A Cure for Fat?

Still in the works, a new food additive promises to lower the fat level of any food

Fat Begone?

ginnerobot (CC Licensed)

With all due respect to Snackwells, not all chocolate cookies taste the same. The human tongue, the stomach and the soul can tell the difference between a fat-free and a fat-filled snack. Sadly, so can the human waistline. But what if instead of eating less fatty food that taste so dang yummy, your body just absorbed less of the freaking fat? That's the claim being made by Satisfit, a nutritional additive being developed not for a 3 am infomercial, but by the food and nutrition department of Dow. Hungry for more?

Satisfit Weight Care Technology has completed pre-clinical trials showing that adding it to food can help keep weight gain down; animal studies showed a 7 percent reduction in weight gain for equivalent diets. So while the label showing 20g of fat per serving means men everywhere will allow it in their pantry (the labels wouldn't change), the inclusion of Satisfit might mean women will actually buy it at the grocery store.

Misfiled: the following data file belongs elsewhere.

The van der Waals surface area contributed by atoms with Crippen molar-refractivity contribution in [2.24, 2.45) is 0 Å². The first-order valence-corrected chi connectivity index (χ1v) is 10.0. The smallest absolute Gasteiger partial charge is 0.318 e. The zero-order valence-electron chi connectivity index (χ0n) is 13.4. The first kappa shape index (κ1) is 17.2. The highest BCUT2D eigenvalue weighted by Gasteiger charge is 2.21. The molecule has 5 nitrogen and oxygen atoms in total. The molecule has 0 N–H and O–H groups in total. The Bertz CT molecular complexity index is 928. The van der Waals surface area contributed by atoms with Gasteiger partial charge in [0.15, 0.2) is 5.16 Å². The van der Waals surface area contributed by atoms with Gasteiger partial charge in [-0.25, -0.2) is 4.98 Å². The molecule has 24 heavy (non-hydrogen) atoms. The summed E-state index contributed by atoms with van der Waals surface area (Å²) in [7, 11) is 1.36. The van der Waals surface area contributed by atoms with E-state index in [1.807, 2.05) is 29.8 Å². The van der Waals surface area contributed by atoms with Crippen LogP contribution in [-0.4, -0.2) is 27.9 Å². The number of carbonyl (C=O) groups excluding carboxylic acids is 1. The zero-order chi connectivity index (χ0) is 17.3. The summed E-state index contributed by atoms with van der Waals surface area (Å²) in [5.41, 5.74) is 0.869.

According to Dow, Satisfit is a "highly functionalized cellulose that is partially hydrophobic and may behave similarly to fat." That behavior would allow the ingredient to take trans and saturated fat out of the body that normally would have added to your love handles. The cherry on top (or icing on the cake, as it were) is that Satisfit doesn't add any calories to the food. It's 100 percent soluble, meaning it could easily by added to anything from beverages, to dairy products, to microwave meals. Dow is currently looking for development partners to test the effectiveness in specific foods during human clinical trials. Anybody got the number for Dunkin Donuts?